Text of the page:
As expected, Amber Heard‘s experience with coming out in Hollywood went less than smooth. In an interview with Allure, the 31-year-old actress opened up about her sexuality and the homophobia she experienced after she went public with her attraction to women.
In the interview, Heard recalled her “coming out” moment in Hollywood. It was a few years ago when she was photographed holding hands with a woman who she was dating at the time. “I [was] holding her hand, and I realized that I have two options,” Heard said. “I can let go of her hand and, when asked about it, I can say that my private life is my private life. Or I could not let go and own it.”
And though Heard fully accepted how her life and career would change after coming out, her professional team wasn’t convinced that the milestone was a right move for her public image. Considering her history of playing love interests for actors like Nicolas Cage and Johnny Depp, Heard’s management warned that coming out would have long-lasting repercussions for her career.
“Everyone said, ‘You’re throwing it all away. You can’t do this to your career,'” Heard said. “And I said, ‘I cannot do this any other way. Watch me.’ ”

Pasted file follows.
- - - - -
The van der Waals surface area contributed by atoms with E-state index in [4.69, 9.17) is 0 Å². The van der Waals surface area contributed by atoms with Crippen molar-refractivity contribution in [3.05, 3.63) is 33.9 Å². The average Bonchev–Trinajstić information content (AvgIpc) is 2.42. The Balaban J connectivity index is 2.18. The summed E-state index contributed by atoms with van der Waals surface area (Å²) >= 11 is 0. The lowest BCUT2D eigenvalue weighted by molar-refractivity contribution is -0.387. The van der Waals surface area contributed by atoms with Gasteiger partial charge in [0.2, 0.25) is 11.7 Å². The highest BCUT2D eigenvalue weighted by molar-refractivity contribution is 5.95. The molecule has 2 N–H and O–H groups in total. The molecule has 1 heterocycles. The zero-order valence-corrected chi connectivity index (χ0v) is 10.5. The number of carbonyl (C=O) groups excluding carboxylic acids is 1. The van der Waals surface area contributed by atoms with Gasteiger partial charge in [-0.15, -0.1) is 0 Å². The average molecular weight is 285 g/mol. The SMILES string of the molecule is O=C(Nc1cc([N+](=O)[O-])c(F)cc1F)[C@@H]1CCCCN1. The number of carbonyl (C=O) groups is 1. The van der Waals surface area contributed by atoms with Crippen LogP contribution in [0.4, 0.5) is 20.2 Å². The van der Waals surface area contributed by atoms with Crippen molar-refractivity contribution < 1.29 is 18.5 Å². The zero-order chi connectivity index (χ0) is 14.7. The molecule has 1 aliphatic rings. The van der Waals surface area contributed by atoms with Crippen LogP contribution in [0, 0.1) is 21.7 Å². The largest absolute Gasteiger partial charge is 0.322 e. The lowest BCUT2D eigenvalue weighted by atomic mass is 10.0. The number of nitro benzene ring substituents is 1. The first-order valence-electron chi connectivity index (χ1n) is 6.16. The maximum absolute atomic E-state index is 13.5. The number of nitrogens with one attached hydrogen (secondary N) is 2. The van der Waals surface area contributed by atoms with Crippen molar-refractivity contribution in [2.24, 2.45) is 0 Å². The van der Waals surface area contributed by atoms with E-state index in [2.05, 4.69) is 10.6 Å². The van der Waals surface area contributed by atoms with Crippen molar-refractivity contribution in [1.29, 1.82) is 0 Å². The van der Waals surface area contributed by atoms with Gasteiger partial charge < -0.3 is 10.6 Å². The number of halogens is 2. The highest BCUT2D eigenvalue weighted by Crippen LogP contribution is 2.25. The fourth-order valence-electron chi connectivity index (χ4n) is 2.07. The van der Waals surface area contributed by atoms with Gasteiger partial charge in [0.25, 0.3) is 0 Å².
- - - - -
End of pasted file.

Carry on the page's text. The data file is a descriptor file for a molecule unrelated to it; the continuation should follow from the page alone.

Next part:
To this day, Heard doesn’t identify with the term “coming out.” Instead, she believes that labels, such as bisexual, should be nixed. As much as she feels a part of the LGBTQ community, Heard doesn’t connect with words associated with the acronym and believes that people should skip categorizations and simply identify as “human.”
“I didn’t come out. I was never in. It’s limiting, that LGBTQ thing,” Heard said. “It served a function as an umbrella for marginalized people to whom rights were being denied, but it loses its efficacy because of the nuanced nature of humanity. As we become more educated and expand the facts of our nature, we keep adding letters. It was a great shield, but now we’re stuck behind it. It’s so important to resist labels. I don’t care how many letters you add. At some point, it’s going to spell ‘WE ARE HUMAN.’ ”
Heard may star in two anticipated D.C. superhero movies, “Justice League” and “Aquaman,” but it seems like she’s doing most of her hero work IRL. Props to her for keeping it real.